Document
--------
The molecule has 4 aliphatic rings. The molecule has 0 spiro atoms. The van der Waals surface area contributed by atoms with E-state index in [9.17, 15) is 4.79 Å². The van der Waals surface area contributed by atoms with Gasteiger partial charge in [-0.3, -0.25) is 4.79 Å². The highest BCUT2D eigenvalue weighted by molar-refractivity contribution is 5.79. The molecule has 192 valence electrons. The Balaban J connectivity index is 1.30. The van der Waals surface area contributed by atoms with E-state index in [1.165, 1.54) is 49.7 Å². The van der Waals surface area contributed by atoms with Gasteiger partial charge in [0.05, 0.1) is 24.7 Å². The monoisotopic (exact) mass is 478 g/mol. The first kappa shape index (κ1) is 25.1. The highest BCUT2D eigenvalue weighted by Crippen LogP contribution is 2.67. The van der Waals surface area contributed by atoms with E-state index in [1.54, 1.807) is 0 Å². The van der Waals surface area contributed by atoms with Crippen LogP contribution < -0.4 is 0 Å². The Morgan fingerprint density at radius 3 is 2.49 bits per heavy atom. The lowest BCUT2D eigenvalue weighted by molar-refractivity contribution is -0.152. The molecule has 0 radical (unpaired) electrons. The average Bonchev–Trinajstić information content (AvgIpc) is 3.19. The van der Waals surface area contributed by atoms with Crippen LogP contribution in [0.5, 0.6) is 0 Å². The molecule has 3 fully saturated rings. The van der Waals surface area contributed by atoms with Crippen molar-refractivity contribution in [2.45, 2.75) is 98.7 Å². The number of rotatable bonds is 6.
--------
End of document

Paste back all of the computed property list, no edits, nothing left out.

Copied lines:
The molecule has 4 aliphatic rings. The molecule has 0 spiro atoms. The van der Waals surface area contributed by atoms with E-state index in [9.17, 15) is 4.79 Å². The van der Waals surface area contributed by atoms with Gasteiger partial charge in [-0.3, -0.25) is 4.79 Å². The highest BCUT2D eigenvalue weighted by molar-refractivity contribution is 5.79. The molecule has 192 valence electrons. The Balaban J connectivity index is 1.30. The van der Waals surface area contributed by atoms with E-state index in [1.165, 1.54) is 49.7 Å². The van der Waals surface area contributed by atoms with Gasteiger partial charge in [0.05, 0.1) is 24.7 Å². The monoisotopic (exact) mass is 478 g/mol. The first kappa shape index (κ1) is 25.1. The highest BCUT2D eigenvalue weighted by Crippen LogP contribution is 2.67. The van der Waals surface area contributed by atoms with E-state index in [1.54, 1.807) is 0 Å². The van der Waals surface area contributed by atoms with Crippen LogP contribution < -0.4 is 0 Å². The Morgan fingerprint density at radius 3 is 2.49 bits per heavy atom. The lowest BCUT2D eigenvalue weighted by molar-refractivity contribution is -0.152. The molecule has 0 radical (unpaired) electrons. The average Bonchev–Trinajstić information content (AvgIpc) is 3.19. The van der Waals surface area contributed by atoms with Crippen LogP contribution in [0.5, 0.6) is 0 Å². The molecule has 3 fully saturated rings. The van der Waals surface area contributed by atoms with Crippen molar-refractivity contribution in [2.45, 2.75) is 98.7 Å². The number of rotatable bonds is 6.